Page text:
Whale sharks skim the surface of the water to feed, making them prime targets for boats and captains must constantly be on the lookout. In addition, the approved region is designated by GPS coordinates. At one time, buoys delineated the protected areas, but they quickly became hazards, tangling the easy-going giants in their anchor lines and thus removed.
Swimming with Whale Sharks: What it was like in La Paz
Passengers aboard the UnCruise interested in seeing the whale sharks were split into small groups and scheduled throughout the day. I and five other guests were the first to go in the morning
Fun Baha, a local UnCruise partner, picked us up in the Carolina, a small passenger boat and our home base for the excursion. Sarah, our ship’s very energetic, husky-voiced naturalist, was our lead.
The journey to the protected area took about 15 minutes, giving us an opportunity to sort out our gear. (Uncruise provided us with wetsuits (which I wore on the boat), snorkels, and flippers for the duration of our seven-day journey.)
Once inside the protected area, Alex, Fun Baha’s guide, gave a short talk on whale shark 101 then went over the rules of engagement:
- Follow her directions at all times.
- Don’t touch a whale shark or let yourself be touched. We’re at fault if a whale shark gets too close.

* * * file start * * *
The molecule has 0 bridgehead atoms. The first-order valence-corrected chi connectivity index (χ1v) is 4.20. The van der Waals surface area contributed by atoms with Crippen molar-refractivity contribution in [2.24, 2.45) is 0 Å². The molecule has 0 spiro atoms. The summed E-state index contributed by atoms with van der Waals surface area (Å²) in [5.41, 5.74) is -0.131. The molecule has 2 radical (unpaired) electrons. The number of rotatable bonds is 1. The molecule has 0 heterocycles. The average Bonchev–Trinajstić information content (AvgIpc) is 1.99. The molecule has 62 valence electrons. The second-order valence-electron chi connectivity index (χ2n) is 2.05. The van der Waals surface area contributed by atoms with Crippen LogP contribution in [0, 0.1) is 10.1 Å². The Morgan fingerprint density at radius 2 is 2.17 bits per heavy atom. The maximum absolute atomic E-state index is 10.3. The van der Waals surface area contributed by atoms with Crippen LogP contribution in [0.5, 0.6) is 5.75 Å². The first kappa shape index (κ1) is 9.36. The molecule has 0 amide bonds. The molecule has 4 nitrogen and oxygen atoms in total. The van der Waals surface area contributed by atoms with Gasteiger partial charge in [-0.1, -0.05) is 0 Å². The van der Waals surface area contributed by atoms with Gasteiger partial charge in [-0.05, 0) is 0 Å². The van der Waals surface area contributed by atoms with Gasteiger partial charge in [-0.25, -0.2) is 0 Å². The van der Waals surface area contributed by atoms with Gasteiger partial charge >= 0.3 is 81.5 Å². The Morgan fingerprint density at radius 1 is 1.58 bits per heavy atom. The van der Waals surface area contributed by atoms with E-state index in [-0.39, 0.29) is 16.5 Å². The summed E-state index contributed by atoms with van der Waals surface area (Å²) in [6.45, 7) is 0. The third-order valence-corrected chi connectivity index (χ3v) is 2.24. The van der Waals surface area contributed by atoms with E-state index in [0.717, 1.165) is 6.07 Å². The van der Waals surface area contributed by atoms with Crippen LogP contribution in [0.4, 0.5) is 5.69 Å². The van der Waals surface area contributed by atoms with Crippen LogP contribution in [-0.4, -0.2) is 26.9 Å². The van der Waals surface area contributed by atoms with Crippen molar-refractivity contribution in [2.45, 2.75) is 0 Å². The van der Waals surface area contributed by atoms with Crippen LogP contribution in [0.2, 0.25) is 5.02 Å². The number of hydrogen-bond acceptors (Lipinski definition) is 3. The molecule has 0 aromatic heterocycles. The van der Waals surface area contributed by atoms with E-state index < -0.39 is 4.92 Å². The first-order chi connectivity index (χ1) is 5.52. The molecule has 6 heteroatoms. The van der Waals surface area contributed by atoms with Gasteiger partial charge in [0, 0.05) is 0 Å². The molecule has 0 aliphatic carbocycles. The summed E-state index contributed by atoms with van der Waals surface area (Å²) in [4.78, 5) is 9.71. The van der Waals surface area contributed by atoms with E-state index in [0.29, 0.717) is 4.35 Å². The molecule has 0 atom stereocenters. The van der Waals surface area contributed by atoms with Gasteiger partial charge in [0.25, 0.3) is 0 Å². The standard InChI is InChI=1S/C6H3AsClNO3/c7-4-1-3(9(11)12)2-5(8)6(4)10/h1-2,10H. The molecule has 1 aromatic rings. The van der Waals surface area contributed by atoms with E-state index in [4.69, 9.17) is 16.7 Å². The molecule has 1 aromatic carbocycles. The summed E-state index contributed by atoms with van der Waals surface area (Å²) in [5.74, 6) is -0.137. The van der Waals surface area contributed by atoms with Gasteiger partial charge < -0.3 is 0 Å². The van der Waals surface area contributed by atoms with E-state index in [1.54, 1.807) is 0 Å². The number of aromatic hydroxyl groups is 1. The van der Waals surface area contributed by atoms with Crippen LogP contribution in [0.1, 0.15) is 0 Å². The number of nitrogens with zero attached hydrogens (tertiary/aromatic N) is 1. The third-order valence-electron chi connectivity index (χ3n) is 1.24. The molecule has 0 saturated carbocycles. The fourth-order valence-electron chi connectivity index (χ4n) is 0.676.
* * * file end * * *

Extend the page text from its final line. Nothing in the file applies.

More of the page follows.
- Stay at least nine feet from the shark.
- Snorkel closer to the head. The tail can do some damage if you accidentally get in the way.
Once briefed, we were on the lookout for our target megafauna. It wasn’t five minutes before we spied the tell-tale white spots of a whale shark glistening under the waves in the distance.
My breath caught with excitement and a dollop of dread. Please don’t let me freak out again.
The plan was to bring the boat alongside the fish as it swam, jump in the water and swim like one might run next to a slow-moving train. We’d stay in the water as long as we could keep up.
Per Alex’s instruction, the three of us who wanted to snorkel (the rest preferred to watch from the boat) sat at the edge of the swim platform at the stern of the Carolina. Snorkel, mask, and flippers on and ready to go. She pointed to the shark up ahead to our left. Seconds later, she waved us forward like a SEAL commander directing her team and then disappeared into the froth.